By John Richardson

The 6% decline in apparent polyethylene (PE) demand in China from January to April this year, compared with the same periods in 2011 and 2010, underlines what market participants have been telling the blog for many months.

The above chart also further emphasises how, in a weak market, the Middle East is gaining a bigger market share.

Its 33% increase in exports to China occurred as hard-pressed Northeast Asian (NEA) naphtha cracker operators saw their share of exports fall by 40%.

This was the result of:

*Increased Middle East production. What is worrying is that there is even more on the way.

*The ability of the Middle East, because of its tremendously strong feedstock-cost position, to cut prices sufficiently to meet the demands of China’s struggling plastic converters. Meanwhile, of course, NEA competitors, confronted with high oil and therefore naphtha costs, have been unable to compete.

Further evidence of just how difficult life has become for China’s small and medium-sized enterprises, which make up the majority of chemicals and polymers buyers, emerged late last week. Bloomberg reported that China’s biggest banks may fall short of central government-directed lending targets for the first time in at least seven years. Last month, total bank lending declined by 33 percent compared with March, and May could be even worse.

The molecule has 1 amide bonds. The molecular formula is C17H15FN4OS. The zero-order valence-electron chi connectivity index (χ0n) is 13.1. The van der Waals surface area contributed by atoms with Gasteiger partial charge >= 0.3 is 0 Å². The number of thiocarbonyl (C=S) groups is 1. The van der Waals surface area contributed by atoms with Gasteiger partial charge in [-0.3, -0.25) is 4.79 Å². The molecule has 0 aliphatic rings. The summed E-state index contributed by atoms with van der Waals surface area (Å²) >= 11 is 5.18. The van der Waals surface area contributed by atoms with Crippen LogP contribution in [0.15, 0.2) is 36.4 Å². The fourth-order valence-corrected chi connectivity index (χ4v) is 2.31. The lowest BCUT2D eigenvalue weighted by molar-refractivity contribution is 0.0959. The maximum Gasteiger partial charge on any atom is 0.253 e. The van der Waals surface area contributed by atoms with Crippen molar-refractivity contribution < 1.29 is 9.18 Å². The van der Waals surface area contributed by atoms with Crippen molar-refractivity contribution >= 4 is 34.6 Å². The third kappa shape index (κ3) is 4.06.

The problem isn’t the availability and cost of credit, but rather the unwillingness of businesses to borrow money. This suggests that unless business confidence improves, further reductions in the bank-reserve requirement and cuts in interest rates may not make much difference. Right now, it is hard to see how confidence can improve.

Interestingly, Southeast Asia, which is, of course, mainly a naphtha-cracker region, saw its PE exports increase by 16 percent. This is likely the result of the ASEAN-China Free Trade Area.

And very interestingly, North American Free Agreement (NAFTA) exports were down by a full 61 percent. To what extent was this the result of supply and demand being well-balanced in the US and Canada versus exceptionally weak markets in China? If the latter turns out to be the main factor behind the decline this just shows how bad conditions are, as NAFTA should on paper be in a very strong position because of very-low ethane costs.

Meanwhile, macroeconomic conditions just keep getting worse.

For example, real estate prices are now falling in more than half of China’s top 70 urban areas. Fixed-asset investments have increased so far this year at their slowest pace since 2001.

The fall in fixed-asset investments supports our belief that major structural changes in China’s economy are a significant drag on growth.

A Chinese cabinet adviser admitted, again late last week, that “a sharp slowdown in the economy” was taking place.

Asian PE prices were down by $10-60/tonne and polypropylene (PP) $20-50/tonne lower for the week ending 25 May, according to ICIS pricing.


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